Mysteries/Suspense/Thrillers: I’ve lumped all these together, although they are all different. In mysteries you have a murder in the first scene and the remainder of the book is spent trying to figure out who dunnit.  In Thrillers, the fate of the world is at stake and the clock is ticking.  Suspense novels are somewhere in between where a family could be in jeopardy, or a town or group of friends and the protagonist(s) must save them with, again, time against them.  You’ve also got subgenres within these categories such as cozy or detective mysteries; legal, crime, action, disaster, conspiracy and religious thrillers; and more.

Horror: While horror, now sometimes called Dark Fantasy, is more popular on the movie screen than in books, you have everything from serial killers to splatterpunk (think the Saw movie series) to dark fantasy, to more psychological horror.

Young adult: This is not a genre, per se, but one of the healthiest and fastest growing categories in fiction. The young adult, or YA, category was created by a savvy bookseller who observed families coming into the bookstore, the young children going to the children’s section, the parents going to the adult stacks and the teens going to the coffee shop. The young adult section was created and all of a sudden teens had a comfortable place to shop for books about subjects ranging from chick lit and teen fantasy to more contemporary realistic gritty fare about teen suicide, pregnancy, drugs, sexuality preferences and more. Urban fantasy and post-apocalyptic fantasy are currently big trends for teens.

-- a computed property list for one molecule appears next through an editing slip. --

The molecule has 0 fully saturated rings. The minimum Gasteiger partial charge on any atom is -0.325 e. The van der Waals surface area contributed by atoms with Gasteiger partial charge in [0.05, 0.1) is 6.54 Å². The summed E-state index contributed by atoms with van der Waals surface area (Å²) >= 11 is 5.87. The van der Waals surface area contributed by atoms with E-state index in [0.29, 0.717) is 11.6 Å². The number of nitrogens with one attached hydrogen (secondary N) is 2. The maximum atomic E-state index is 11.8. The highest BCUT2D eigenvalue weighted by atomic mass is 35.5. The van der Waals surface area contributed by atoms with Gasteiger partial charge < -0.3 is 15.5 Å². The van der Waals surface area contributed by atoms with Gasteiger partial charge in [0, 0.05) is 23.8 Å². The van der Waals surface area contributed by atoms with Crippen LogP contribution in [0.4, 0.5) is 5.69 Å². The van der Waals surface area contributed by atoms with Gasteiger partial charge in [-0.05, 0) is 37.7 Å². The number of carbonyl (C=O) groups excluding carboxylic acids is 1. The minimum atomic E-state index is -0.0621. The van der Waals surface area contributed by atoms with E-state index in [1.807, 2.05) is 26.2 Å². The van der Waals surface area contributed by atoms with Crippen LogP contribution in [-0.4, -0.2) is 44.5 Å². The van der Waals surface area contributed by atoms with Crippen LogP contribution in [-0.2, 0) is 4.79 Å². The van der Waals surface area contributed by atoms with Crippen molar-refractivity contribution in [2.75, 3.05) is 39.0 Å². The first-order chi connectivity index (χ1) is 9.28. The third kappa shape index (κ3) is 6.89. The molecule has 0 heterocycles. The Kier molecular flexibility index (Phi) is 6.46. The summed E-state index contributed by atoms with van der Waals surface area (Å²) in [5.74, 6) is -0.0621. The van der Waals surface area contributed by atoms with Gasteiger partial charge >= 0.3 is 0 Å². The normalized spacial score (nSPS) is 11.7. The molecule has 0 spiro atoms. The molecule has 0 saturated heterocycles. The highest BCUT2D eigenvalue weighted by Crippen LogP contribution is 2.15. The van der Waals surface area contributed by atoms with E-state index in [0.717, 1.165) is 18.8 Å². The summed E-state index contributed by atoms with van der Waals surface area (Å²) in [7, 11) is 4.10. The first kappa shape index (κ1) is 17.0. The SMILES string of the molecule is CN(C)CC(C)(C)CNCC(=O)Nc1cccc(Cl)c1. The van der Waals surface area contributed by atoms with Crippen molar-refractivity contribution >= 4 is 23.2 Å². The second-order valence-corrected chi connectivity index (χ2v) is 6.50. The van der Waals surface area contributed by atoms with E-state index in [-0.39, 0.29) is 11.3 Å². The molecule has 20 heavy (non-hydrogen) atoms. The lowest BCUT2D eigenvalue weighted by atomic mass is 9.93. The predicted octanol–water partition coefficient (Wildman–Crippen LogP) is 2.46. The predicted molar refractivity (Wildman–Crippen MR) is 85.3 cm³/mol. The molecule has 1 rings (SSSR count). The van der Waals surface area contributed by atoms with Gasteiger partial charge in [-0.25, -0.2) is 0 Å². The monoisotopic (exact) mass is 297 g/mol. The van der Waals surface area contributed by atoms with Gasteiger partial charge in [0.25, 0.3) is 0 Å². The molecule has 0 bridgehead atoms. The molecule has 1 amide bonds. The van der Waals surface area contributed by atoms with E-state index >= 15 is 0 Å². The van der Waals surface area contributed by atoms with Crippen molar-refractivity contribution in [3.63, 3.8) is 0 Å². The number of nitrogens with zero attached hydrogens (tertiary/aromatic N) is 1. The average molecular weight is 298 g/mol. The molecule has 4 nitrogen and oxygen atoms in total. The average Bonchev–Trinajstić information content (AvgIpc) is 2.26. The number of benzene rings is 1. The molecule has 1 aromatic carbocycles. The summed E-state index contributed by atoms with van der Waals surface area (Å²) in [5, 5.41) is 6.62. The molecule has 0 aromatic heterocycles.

Andy: In the greatest works, doesn’t genre fiction cross over into literary fiction? Isn’t the greatest romance novel ever Wuthering Heights? Can you give us some examples of contemporary works in the genre that are also literary masterpieces?

 Laurie: When a genre book is superbly written and an instant classic, it rises out of the genre shelves and migrates over to the general fiction or bestseller stacks.  Think anything from Jane Austen or Georgette Heyer for romance—or modern names like Nora Roberts and Jayne Anne Krentz; Stephen King or Dean Koontz for horror; Terry Brooks, Neil Gaiman or J.K. Rowling for fantasy; John Grisham, Dan Brown and Tom Clancy for thrillers; William Gibson, Neal Stephenson, and Orson Scott Card for science fiction; Janet Evanovich or Sue Grafton for mysteries; Stephenie Meyer and Scott Westerfeld for young adult.

Andy: Which of these categories are hot and which of them are not?

Laurie: Hot: Young adult, steampunk, paranormal romance, urban fantasy, political thrillers, apocalyptic fiction.

Not hot: Chick lit, contemporary and inspirational romance, epic fantasy, quaint cozy mysteries.

Andy: Do you think that the rise of the e-book offers opportunities or challenges for genre fiction? It seems to me that these titles are perfect for the new electronic formats.

Laurie: Erotic romance was one of the first genres to do well in the eBook format and some credit this subgenre for the rise of eBooks today. Ellora’s Cave was a pioneer in racy romance. But really all genres do well in eBook format. They are perfect for this digital format in terms of storage (you can fit a lot of vacations reads on your eReader but not in your suitcase) and anonymity (no one can see that you’re reading a “bodice ripper”, the disparaging term for romance novels).